My Motorcycle Has No Name

A Black and White Photo of a Man squatting next to his Harley Davidson Sportster

Growing up, I was never in a motorcycle family like some of my friends. I thought they were generally cool, and after watching Akira in the mid 90s I thought it would be really sweet to have one. But still, I never understood some of the motorcycle culture. Some of my friends families were decked out in anything Harley-Davidson. Hearing the Live Free radio commercials in Pittsburgh, you’d hear people trying to explain why riding was such a unique experience. I get it now.

After finally taking the plunge, I can admit that it was one of the best spontaneous decisions of mine. The perpetual state of heightened adrenaline, my heart beating with such force that my skin pulsates to the beat of a universal drum. It feels more like what life was intended to be. Sitting on the couch, wandering around, it feels like true lucidity evades me. I get it back when I ride.

I just got back from a short motorcycle road trip to Connecticut and back. It was such a new, radical, and exhausting experience. Something I plan to do again as soon as I have the time. Something I am asked often about my motorcycle is, “What’s her name?” or “What’s it’s name?” Right when I got it, I initially thought of the name Christy as a play off of Corpus Christi, Texas, but the more I think about it. The more I find myself unwilling and uncomfortable with giving my bike a name.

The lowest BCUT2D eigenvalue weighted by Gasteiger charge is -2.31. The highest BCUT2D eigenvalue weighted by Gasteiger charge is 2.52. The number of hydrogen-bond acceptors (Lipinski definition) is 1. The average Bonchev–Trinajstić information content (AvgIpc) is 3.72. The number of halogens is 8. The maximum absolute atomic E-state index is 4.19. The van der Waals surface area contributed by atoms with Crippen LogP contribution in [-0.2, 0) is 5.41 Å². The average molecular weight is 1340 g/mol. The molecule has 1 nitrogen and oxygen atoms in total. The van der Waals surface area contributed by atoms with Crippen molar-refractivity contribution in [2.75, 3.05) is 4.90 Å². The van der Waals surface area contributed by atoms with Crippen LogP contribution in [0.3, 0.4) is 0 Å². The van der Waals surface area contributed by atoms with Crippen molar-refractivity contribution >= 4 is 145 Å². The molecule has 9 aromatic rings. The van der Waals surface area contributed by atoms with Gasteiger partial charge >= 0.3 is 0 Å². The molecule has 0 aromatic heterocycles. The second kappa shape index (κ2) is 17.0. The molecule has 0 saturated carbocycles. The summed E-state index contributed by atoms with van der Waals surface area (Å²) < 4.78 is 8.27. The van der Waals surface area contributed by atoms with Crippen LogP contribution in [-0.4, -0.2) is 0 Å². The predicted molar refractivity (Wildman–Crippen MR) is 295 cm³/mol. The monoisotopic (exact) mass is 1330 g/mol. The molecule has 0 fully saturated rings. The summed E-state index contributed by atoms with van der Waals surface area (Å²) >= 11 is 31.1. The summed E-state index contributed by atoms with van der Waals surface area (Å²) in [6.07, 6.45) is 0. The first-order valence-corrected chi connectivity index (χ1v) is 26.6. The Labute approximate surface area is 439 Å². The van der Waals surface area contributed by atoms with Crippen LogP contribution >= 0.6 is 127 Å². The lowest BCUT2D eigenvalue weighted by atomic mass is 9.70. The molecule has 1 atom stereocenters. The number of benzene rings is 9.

I don’t view my bike as an external entity that I characterize with a name. That’s often what a name does, names ranging from daunting to sexy. It’s as if I’m giving my bike a theme, but it doesn’t really have one. It’s me. I feel as if my bike is almost like a pair of wings I put on my feet like Hermes or Mercury. I get on my bike and take off. My bike is an extension of me, and giving it a name would be to separate it from myself. One time, I scratched up the exhaust taking a corner too hard. I cringed as if I felt the pain from it. I had to fix a wiring issue last week, I felt the same satisfied accomplishment that I feel when I go to the gym and improve my own body.

In a way, I view my bike a little like Henry Rollins views the Iron. Although, I think Rollins’ point about the Iron is also a knock to two faced individuals in life and how the static nature of the Iron is something to be desired. Like the Iron, my bike is static, it is a tool, it is a gateway for me to fly, to soar, to travel beyond the horizon. By itself, my bike doesn’t do anything, but when I get on, it becomes me.